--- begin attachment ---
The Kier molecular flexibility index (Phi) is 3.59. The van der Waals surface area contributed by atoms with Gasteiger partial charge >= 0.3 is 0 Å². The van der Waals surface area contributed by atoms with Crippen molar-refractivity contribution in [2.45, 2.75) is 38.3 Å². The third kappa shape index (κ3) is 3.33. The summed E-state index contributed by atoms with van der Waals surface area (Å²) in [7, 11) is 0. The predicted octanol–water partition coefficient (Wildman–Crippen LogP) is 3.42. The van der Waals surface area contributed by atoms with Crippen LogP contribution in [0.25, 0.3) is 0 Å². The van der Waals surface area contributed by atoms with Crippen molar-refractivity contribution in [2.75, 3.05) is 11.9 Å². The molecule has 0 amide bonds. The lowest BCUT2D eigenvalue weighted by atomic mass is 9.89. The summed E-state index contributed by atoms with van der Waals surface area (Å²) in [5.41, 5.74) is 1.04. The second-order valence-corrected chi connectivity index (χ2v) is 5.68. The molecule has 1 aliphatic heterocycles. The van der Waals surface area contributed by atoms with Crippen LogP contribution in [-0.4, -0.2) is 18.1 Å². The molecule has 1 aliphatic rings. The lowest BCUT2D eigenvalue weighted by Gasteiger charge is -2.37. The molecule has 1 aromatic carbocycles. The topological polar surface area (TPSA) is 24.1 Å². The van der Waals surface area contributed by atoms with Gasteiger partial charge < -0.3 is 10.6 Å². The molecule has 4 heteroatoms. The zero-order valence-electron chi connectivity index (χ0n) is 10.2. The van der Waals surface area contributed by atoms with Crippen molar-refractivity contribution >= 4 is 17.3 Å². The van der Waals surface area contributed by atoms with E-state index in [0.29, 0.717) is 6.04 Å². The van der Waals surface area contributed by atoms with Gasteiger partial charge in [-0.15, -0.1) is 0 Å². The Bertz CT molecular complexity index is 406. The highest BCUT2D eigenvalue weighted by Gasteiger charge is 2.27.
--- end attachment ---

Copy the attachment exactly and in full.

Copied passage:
The Kier molecular flexibility index (Phi) is 3.59. The van der Waals surface area contributed by atoms with Gasteiger partial charge >= 0.3 is 0 Å². The van der Waals surface area contributed by atoms with Crippen molar-refractivity contribution in [2.45, 2.75) is 38.3 Å². The third kappa shape index (κ3) is 3.33. The summed E-state index contributed by atoms with van der Waals surface area (Å²) in [7, 11) is 0. The predicted octanol–water partition coefficient (Wildman–Crippen LogP) is 3.42. The van der Waals surface area contributed by atoms with Crippen LogP contribution in [0.25, 0.3) is 0 Å². The van der Waals surface area contributed by atoms with Crippen molar-refractivity contribution in [2.75, 3.05) is 11.9 Å². The molecule has 0 amide bonds. The lowest BCUT2D eigenvalue weighted by atomic mass is 9.89. The summed E-state index contributed by atoms with van der Waals surface area (Å²) in [5.41, 5.74) is 1.04. The second-order valence-corrected chi connectivity index (χ2v) is 5.68. The molecule has 1 aliphatic heterocycles. The van der Waals surface area contributed by atoms with Crippen LogP contribution in [-0.4, -0.2) is 18.1 Å². The molecule has 1 aliphatic rings. The lowest BCUT2D eigenvalue weighted by Gasteiger charge is -2.37. The molecule has 1 aromatic carbocycles. The topological polar surface area (TPSA) is 24.1 Å². The van der Waals surface area contributed by atoms with Gasteiger partial charge < -0.3 is 10.6 Å². The molecule has 4 heteroatoms. The zero-order valence-electron chi connectivity index (χ0n) is 10.2. The van der Waals surface area contributed by atoms with Crippen molar-refractivity contribution >= 4 is 17.3 Å². The van der Waals surface area contributed by atoms with E-state index in [0.29, 0.717) is 6.04 Å². The van der Waals surface area contributed by atoms with Gasteiger partial charge in [-0.15, -0.1) is 0 Å². The Bertz CT molecular complexity index is 406. The highest BCUT2D eigenvalue weighted by Gasteiger charge is 2.27.